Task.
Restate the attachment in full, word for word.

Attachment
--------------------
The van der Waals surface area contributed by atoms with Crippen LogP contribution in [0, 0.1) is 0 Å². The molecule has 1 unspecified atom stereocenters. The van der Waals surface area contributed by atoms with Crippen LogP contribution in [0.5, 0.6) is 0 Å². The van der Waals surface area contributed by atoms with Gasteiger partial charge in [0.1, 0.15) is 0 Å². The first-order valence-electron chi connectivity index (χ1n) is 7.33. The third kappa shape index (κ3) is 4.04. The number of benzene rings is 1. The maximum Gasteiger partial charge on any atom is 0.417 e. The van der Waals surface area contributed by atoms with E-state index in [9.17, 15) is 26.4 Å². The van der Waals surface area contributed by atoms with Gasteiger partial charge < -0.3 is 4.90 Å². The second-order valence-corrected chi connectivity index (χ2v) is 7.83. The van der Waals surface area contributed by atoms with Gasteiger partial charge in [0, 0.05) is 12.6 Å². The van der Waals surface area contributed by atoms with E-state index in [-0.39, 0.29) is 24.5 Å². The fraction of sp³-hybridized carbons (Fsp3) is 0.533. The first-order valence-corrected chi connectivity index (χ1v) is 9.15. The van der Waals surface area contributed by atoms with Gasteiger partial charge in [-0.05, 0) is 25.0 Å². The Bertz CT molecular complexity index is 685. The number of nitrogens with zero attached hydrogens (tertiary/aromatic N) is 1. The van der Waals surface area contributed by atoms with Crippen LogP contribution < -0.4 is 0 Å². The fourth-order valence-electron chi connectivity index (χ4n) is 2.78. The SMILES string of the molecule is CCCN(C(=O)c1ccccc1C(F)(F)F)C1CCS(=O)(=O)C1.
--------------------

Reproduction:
The van der Waals surface area contributed by atoms with Crippen LogP contribution in [0, 0.1) is 0 Å². The molecule has 1 unspecified atom stereocenters. The van der Waals surface area contributed by atoms with Crippen LogP contribution in [0.5, 0.6) is 0 Å². The van der Waals surface area contributed by atoms with Gasteiger partial charge in [0.1, 0.15) is 0 Å². The first-order valence-electron chi connectivity index (χ1n) is 7.33. The third kappa shape index (κ3) is 4.04. The number of benzene rings is 1. The maximum Gasteiger partial charge on any atom is 0.417 e. The van der Waals surface area contributed by atoms with E-state index in [9.17, 15) is 26.4 Å². The van der Waals surface area contributed by atoms with Gasteiger partial charge < -0.3 is 4.90 Å². The second-order valence-corrected chi connectivity index (χ2v) is 7.83. The van der Waals surface area contributed by atoms with Gasteiger partial charge in [0, 0.05) is 12.6 Å². The van der Waals surface area contributed by atoms with E-state index in [-0.39, 0.29) is 24.5 Å². The fraction of sp³-hybridized carbons (Fsp3) is 0.533. The first-order valence-corrected chi connectivity index (χ1v) is 9.15. The van der Waals surface area contributed by atoms with Gasteiger partial charge in [-0.05, 0) is 25.0 Å². The Bertz CT molecular complexity index is 685. The number of nitrogens with zero attached hydrogens (tertiary/aromatic N) is 1. The van der Waals surface area contributed by atoms with Crippen LogP contribution < -0.4 is 0 Å². The fourth-order valence-electron chi connectivity index (χ4n) is 2.78. The SMILES string of the molecule is CCCN(C(=O)c1ccccc1C(F)(F)F)C1CCS(=O)(=O)C1.